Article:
As much as I like it, will I actually be able to achieve the three-watch collection? Realistically, no. As modest as I find my own watch collection, there are already too many significant keepsakes and “fun” watches for me to get rid of. Plus, my ideal three-watch collection is comprised of watches that I don’t even own yet. Therefore, as ideals are meant to be, the three-watch collection may forever remain out of my grasp. This makes me completely ineligible for the next potentially ideal collection size — one.


One watch to rule them all

I regard people who buy watches flippantly without pause or any constraints as wild, that’s true. But, in my eyes, people who own and wear just one watch are either very mature (in either sense of the word) or psychopaths. I think of Andy Warhol and his Cartier Tank that he famously never wound. It was right twice a day. To be able to choose one watch to wear day in and day out requires a certain amount of uncompromising self-awareness and solidity typically only afforded to artists, Buddhist monks, and serial killers. Even the Dalai Lama has more than one watch in his collection. Conversely, if you don’t think much of watches and just need one to do what it’s meant to do — tell the time — owning one watch might not seem like a big deal. But who wears watches just for telling the time?

The New Greubel Forsey GMT Balancier Convexe

Exits and GADAs

Of course, many of us set “exit watches” for ourselves — watches that, if we could attain them, would be enough for us to be done with watch collecting for good. But even with the grail-est of exit watches, could you seriously consider wearing only that watch for the rest of your life? No more “daily beaters”, no more “fun” watches… Of course, a one-watch collection doesn’t necessarily mean the same watch forever. But one watch at a time is still quite an imposition.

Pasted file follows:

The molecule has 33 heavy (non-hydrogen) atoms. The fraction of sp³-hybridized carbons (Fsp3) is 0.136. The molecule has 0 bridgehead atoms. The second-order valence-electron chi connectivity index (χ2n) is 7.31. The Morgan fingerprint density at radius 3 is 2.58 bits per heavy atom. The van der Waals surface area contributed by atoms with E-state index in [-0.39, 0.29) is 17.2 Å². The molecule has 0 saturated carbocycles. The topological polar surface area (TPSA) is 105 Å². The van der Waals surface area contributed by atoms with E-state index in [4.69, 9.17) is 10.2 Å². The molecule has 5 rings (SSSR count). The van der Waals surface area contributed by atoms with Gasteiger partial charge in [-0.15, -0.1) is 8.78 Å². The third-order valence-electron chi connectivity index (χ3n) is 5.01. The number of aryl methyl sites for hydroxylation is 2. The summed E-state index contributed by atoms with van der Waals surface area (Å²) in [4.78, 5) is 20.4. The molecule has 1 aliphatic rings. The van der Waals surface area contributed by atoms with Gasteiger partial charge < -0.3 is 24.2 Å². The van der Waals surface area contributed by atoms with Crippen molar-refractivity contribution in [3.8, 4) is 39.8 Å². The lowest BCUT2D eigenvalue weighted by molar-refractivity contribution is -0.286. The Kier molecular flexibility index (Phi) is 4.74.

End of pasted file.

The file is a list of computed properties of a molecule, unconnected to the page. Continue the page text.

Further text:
…if one watch can go anywhere and do anything, three watches that can go anywhere and do anything can go further and do more together.

The solution that humankind has been trying to come up with is the ever-elusive, indefinitely unsatisfying, and perpetually argued-over GADA watch. The right “go anywhere, do anything” watch is supposed to cure all ills of the one-watch collection. On paper, it’s genius. Why have a watch collection with watches for every occasion and task when you could have one watch that’s able to do it all? Turns out that the reality of it is more complicated. For me, the problem is that I like GADAs so much that I want a few different ones. In my mind, if one watch can go anywhere and do anything, three watches that can go anywhere and do anything can go further and do more together. Right? Rationality is once again thwarted by the exhaustive mental games of the enthusiastic watch collector. And good riddance.

The no-watch collection

I’m kidding. If you can call yourself a watch enthusiast and not own one watch, I have to shake your hand. You’re operating on a level that I can’t even comprehend. You can probably just look at food and get sustenance too.

What’s the ideal?

The sizes of watch collections are as much a matter of personal taste as any other aspect of watch collecting. And, like our tastes, our collections tend to change and adjust over time as we acquire and let go of watches on our collecting journey. Even if you’re not a “collector”, you can appreciate the intricacies of what goes into choosing not only one watch but all the watches in one’s possession. It’s thought experiments like examining how many watches are ideal that spice up the game even more. Like we needed any help.

But I want to know from our readership. How do you collect watches? Is there any rhyme or reason? What is the ideal size for your watch collection? Is it “reasonable”? Let us know in the comments. What’s most important is that your collection, no matter the size, brings you joy. And, as I said at the beginning, I’m not a psychoanalyst. If you have a one-watch collection, you’re probably okay. Probably.

You can find more of me on Instagram @WatchingThomas.